• In the above description, in order to prevent the deterioration of the liquid crystal, the alternating-current power supply 516 is used as a voltage source to apply the alternating-current voltage to the liquid crystal. However, a direct-current power supply is used and thereby a direct-current voltage can also be applied to the liquid crystal. Techniques of shifting the orientation of the liquid crystal molecules, in addition to changing the voltage, can be achieved by changing the frequency of the electric field applied to the liquid crystal, the strength and frequency of the magnetic field applied to the liquid crystal, and the temperature of the liquid crystal. In the above description, some of macromolecular dispersed liquid crystals are close to solids, rather than liquids. In this case, therefore, one of the lenses 512 a and 512 b, the transparent substrates 532, the lens 538, one of the lenses 552 and 553, the transparent substrate 563 in FIG. 40A, one of the transparent substrates 562 and 563 in FIG. 40B, or one of the transparent substrates 566 and 567, may be eliminated.
  • The optical element of the type that the focal length of the optical element is changed by altering the refracting index of a medium, such as that described in FIGS. 32-42, has the advantages that since the shape is not changed, a mechanical design is easy and a mechanical structure becomes simple.
  • FIG. 43 shows an example of an imaging optical system using a variable focal-length lens 140 ahead of the image sensor 408 in the optical apparatus. The imaging optical system can be used as an imaging unit 141.
  • In this example, a lens 102 and the variable focal-length lens 140 constitute an imaging lens system. This imaging lens system and the image sensor 408 constitute the imaging unit 141. The variable focal-length lens 140 is constructed with a transparent member 142; a soft transparent substance 143, such as piezoelectric synthetic resin, enclosed between a pair of transparent electrodes 145; and a light-transmitting fluid or a jelly-like substance 144 sandwiched between the transparent member 142 and the transparent electrode 145.
  • As the fluid or the jelly-like substance 144, silicon oil, elastic rubber, jelly, or water can be used. The transparent electrodes 145 are provided on both sides of the transparent substance 143, and when the voltage is applied through a circuit 103′ to the transparent electrodes 145, the transparent substance 143 is deformed by the piezoelectric effect of the transparent substance 143 so that the focal length of the variable focal-length lens 140 is changed.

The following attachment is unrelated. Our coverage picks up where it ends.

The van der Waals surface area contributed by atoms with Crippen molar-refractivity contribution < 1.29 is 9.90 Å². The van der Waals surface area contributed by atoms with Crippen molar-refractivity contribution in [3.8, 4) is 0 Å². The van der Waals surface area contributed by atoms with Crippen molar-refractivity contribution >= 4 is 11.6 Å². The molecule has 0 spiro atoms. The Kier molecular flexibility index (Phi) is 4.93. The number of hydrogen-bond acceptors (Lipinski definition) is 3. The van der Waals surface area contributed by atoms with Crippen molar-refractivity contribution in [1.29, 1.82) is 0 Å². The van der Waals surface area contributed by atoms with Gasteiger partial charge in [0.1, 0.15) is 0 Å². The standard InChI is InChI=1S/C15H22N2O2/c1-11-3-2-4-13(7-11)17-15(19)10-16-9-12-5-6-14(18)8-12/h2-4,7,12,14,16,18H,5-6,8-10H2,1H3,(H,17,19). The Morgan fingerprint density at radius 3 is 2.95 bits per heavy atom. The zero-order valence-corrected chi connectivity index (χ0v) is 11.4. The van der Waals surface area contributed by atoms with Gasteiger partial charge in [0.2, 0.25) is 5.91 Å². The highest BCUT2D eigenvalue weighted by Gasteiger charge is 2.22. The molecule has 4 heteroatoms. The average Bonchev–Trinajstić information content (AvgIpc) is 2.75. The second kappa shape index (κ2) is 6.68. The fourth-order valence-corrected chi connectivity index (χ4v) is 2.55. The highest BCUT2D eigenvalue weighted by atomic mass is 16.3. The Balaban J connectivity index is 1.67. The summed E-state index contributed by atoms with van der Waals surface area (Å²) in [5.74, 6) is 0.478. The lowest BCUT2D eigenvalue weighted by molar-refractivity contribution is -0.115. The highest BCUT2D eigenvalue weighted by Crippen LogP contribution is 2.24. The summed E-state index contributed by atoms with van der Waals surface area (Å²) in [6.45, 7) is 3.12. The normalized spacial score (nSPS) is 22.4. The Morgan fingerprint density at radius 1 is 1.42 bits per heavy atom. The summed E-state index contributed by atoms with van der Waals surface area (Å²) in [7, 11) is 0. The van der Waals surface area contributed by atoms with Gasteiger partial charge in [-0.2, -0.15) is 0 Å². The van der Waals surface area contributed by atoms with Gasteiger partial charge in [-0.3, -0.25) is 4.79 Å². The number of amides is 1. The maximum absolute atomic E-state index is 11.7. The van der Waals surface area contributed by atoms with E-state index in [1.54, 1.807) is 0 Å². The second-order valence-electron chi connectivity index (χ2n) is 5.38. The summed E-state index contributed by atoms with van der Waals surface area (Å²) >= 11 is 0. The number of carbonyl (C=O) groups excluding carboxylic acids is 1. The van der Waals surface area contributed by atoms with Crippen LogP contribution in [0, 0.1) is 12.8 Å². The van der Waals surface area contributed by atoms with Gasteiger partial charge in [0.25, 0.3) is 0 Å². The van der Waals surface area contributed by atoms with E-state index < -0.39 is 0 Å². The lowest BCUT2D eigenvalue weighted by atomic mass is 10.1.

• Thus, according to the example, even when the object distance is changed, focusing can be performed without moving the imaging optical system with a motor, and as such the example excels in compact and lightweight design and low power consumption.
  • Again, in FIG. 43, reference numeral 145 denotes transparent electrodes and 146 denotes a cylinder for storing a fluid.
  • For the transparent substance 143, high-polymer piezoelectrics such as polyurethane, silicon rubber, acrylic elastomer, PZT, PLZT, and PVDF; vinylidene cyanide copolymer; or copolymer of vinylidene fluoride and trifluoroethylene is used.
  • The use of an organic substance, synthetic resin, or elastomer, having a piezoelectric property, is favorable because a considerable deformation of the surface of the variable focal-length lens is brought about. It is good practice to use a transparent piezoelectric substance for the variable focal-length lens.
  • In FIG. 43, instead of using the cylinder 146, the variable focal-length lens 140, as shown in FIG. 44, may be designed so that annular supporting members 147 are provided at the position parallel with the transparent member 142 and a distance between the transparent member 142 and the supporting members 147 is maintained.
  • In FIG. 44, the transparent substance 143 enclosed between the pair of electrodes 143 and the fluid or the jelly-like substance 144 covered with a periphery-deformable member 148 are interposed between the supporting members 147 and the transparent member 142. Even when the voltage is applied to the transparent substance 143 and thereby the transparent substance 143 is deformed, as shown in FIG. 45, the deformable member 148 is deformed so that the entire volume of the variable focal-length lens 140 is not changed. As such, the cylinder 146 becomes unnecessary. In FIGS. 44 and 45, the deformable member 148 is made with an elastic body, accordion-shaped synthetic resin, or metal.
  • In each of the examples shown in FIGS. 43 and 44, when a reverse voltage is applied, the transparent substance 143 is deformed in a reverse direction, and thus it is also possible to construct a concave lens.
  • Where an electrostrictive substance, for example, acrylic elastomer or silicon rubber, is used for the transparent substance 143, it is desirable that the transparent substance 143 is constructed so that the transparent substrate and the electrostrictive substance are cemented to each other.
  • FIG. 46 shows a variable focal-length lens 167 in which the fluid 161 is taken in and out by micropumps 160 to deform the lens surface, in another example of the variable focal-length lens applicable to the imaging optical system of the optical apparatus according to the present invention.
  • Each of the micropumps 160 is a small-sized pump, for example, made by a micromachining technique and is constructed so that it is operated with an electric force. The fluid 161 is sandwiched between a transparent substrate 163 and a transparent elastic body 164. In FIG. 46, reference numeral 165 represents a transparent substrate for protecting the elastic body 164, but this substrate is not necessarily required.